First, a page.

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Who Will Benefit from Immunotherapy for Metastatic ccRCC?



Important clues can be found in routine pathology slides. Immunotherapy drugs called “checkpoint inhibitors” have revolutionized treatment for patients with metastatic clear cell renal carcinoma (ccRCC), the most common type of kidney cancer. But they don’t work equally well in all patients. Which patients will benefit the most?

Hopkins scientists have found predictive clues in a recent study of routine pathology slides of patients’ cancer biopsies. Led by pathologist Julie Deutsch, M.D., the investigators studied three groups of patients with metastatic ccRCC who received checkpoint inhibitors (specifically, anti-PD-1-based drugs). They looked for the presence of immune cells in the tumors (known as tumor-infiltrating immune cells), and dead cancer cells (necrosis).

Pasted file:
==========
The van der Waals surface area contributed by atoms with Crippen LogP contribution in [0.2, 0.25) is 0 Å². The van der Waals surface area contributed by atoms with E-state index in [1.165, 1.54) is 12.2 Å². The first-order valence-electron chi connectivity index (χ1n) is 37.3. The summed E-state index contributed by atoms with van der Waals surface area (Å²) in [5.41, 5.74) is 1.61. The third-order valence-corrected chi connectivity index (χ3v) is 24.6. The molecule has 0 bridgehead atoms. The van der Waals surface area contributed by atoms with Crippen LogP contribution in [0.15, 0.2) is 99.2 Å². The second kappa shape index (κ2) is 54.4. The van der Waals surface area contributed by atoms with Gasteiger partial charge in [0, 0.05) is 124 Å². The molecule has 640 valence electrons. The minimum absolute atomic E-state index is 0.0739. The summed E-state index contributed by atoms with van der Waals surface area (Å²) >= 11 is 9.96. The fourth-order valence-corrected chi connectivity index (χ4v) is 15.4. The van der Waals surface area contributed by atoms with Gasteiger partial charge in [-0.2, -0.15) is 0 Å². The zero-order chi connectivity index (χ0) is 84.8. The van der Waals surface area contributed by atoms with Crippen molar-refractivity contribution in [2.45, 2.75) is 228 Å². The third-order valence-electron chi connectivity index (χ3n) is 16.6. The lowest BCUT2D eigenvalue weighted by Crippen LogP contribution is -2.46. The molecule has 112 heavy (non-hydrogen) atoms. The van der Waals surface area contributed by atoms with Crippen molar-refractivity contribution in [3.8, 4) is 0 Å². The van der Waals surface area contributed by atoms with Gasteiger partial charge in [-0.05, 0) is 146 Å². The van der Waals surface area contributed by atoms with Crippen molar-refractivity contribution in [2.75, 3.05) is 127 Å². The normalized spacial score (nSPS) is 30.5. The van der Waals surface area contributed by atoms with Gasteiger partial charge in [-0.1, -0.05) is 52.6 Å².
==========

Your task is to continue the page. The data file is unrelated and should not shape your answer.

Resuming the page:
“We found that patients whose biopsies showed the presence of tumor-infiltrating immune cells and the absence of necrosis had improved survival,” says Deutsch. “This predictive ability was further refined when adding in the presence of a common kidney cancer mutation, called PBRM1.” These findings “will help us in selecting patients for immunotherapy,” says urologic oncologist Nirmish Singla, M.D., M.Sc., who took part in the study.

When the investigators searched the literature looking for biomarkers linked to the success of immunotherapy in these patients, they found limited evidence incorporating pathology slides. “Our findings demonstrate the important information that can be obtained from these slides, and provide support for including slide analysis in biomarker studies.” Their findings were published in Cell Reports Medicine. 

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